How Long Do RV Batteries Last?

It’s important to know what type of battery you have to determine how and when to charge it. Maintenance and longevity will also vary significantly with the different models. Of course, how long it lasts will also depend on how many appliances and devices you are running and how much power each of them uses.  

Today, we’ll examine the different types of batteries, how long each lasts with regular use, how to know when they need replacing, and some tips that’ll help you extend their lifespan.  

So, How Long Do RV Batteries Last?

An RV battery’s lifespan varies from 3 – 6 years for lead acid models or up to 15 years when you use newer lithium iron phosphate, also called LFP or LiFePO4 batteries. 

Types of RV Batteries

Lead Acid Batteries

Lead acid batteries use lead dioxide plates, a cathode and anode, and liquid sulfuric acid as an electrolyte to create an electric current.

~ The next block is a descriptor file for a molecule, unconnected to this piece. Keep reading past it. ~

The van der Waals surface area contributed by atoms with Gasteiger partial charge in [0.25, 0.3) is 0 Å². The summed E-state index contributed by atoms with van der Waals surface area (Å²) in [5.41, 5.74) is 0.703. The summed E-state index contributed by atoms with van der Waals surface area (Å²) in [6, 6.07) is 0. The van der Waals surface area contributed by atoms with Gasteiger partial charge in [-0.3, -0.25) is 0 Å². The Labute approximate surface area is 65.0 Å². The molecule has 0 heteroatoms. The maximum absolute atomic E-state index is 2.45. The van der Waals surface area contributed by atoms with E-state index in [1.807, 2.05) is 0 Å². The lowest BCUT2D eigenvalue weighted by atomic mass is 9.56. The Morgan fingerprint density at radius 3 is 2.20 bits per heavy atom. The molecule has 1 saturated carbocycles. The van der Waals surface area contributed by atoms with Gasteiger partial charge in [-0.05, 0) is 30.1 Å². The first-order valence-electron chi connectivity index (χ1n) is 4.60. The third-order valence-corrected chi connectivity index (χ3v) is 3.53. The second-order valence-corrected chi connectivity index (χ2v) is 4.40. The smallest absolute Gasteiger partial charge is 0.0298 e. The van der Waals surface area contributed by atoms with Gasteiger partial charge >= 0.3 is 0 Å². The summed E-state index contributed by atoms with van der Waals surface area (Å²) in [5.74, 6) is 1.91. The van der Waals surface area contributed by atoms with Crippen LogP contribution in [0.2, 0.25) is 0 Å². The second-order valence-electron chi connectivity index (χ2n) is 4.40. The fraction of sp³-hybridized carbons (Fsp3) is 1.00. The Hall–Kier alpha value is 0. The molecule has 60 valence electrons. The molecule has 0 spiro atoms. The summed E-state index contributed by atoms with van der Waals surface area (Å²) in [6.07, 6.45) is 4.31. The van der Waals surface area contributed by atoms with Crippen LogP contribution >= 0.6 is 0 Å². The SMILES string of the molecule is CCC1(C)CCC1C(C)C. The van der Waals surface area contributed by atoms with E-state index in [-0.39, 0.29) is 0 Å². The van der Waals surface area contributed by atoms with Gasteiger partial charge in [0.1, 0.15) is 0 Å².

However, these differ from the style you use in your car. Regular lead-acid batteries can never be discharged below 50%. If this happens even once, you may need to replace it. Given an RV’s high power demands, these batteries aren’t recommended.  

Instead, RVs use deep cycle batteries with thicker plates than regular lead-acid models, allowing you to discharge to 80% or more. Manufacturers often still recommend not to discharge them below 45%, but if you do, you shouldn’t have to run out and buy a new one. These are the models used in most RVs because they are cheap to produce. 

The drawback to deep-cycle lead is that these batteries only have an average lifespan of 3 – 6 years. Furthermore, their charging cycles (the number of times they can be charged before needing replacement) are typically in the 200 – 500 range. For those on a budget trying to keep the cost of living in an RV down, they may seem tempting. But depending on how much power you use and how often you drain your batteries, those initial savings might not be worth it in the long run.